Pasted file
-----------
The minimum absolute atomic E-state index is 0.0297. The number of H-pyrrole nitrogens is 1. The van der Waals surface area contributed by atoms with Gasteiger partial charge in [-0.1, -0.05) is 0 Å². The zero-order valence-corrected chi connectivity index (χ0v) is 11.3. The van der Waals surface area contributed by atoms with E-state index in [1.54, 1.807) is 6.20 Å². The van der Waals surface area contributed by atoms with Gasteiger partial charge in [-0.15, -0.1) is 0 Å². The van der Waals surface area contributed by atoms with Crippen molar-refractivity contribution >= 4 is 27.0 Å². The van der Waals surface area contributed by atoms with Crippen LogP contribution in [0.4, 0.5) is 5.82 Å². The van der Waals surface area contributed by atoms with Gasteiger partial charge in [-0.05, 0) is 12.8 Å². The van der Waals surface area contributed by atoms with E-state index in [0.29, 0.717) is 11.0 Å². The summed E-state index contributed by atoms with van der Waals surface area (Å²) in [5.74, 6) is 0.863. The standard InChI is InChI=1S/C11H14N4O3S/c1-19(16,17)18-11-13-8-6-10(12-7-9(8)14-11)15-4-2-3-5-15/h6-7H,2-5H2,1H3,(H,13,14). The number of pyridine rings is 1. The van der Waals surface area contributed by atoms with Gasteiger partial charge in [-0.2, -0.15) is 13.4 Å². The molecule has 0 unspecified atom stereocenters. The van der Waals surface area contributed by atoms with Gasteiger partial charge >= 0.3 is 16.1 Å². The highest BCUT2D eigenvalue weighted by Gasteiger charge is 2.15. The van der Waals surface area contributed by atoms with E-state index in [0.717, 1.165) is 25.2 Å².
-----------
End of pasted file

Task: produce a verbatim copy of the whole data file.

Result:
The minimum absolute atomic E-state index is 0.0297. The number of H-pyrrole nitrogens is 1. The van der Waals surface area contributed by atoms with Gasteiger partial charge in [-0.1, -0.05) is 0 Å². The zero-order valence-corrected chi connectivity index (χ0v) is 11.3. The van der Waals surface area contributed by atoms with E-state index in [1.54, 1.807) is 6.20 Å². The van der Waals surface area contributed by atoms with Gasteiger partial charge in [-0.15, -0.1) is 0 Å². The van der Waals surface area contributed by atoms with Crippen molar-refractivity contribution >= 4 is 27.0 Å². The van der Waals surface area contributed by atoms with Crippen LogP contribution in [0.4, 0.5) is 5.82 Å². The van der Waals surface area contributed by atoms with Gasteiger partial charge in [-0.05, 0) is 12.8 Å². The van der Waals surface area contributed by atoms with E-state index in [0.29, 0.717) is 11.0 Å². The summed E-state index contributed by atoms with van der Waals surface area (Å²) in [5.74, 6) is 0.863. The standard InChI is InChI=1S/C11H14N4O3S/c1-19(16,17)18-11-13-8-6-10(12-7-9(8)14-11)15-4-2-3-5-15/h6-7H,2-5H2,1H3,(H,13,14). The number of pyridine rings is 1. The van der Waals surface area contributed by atoms with Gasteiger partial charge in [-0.2, -0.15) is 13.4 Å². The molecule has 0 unspecified atom stereocenters. The van der Waals surface area contributed by atoms with Gasteiger partial charge >= 0.3 is 16.1 Å². The highest BCUT2D eigenvalue weighted by Gasteiger charge is 2.15. The van der Waals surface area contributed by atoms with E-state index in [0.717, 1.165) is 25.2 Å².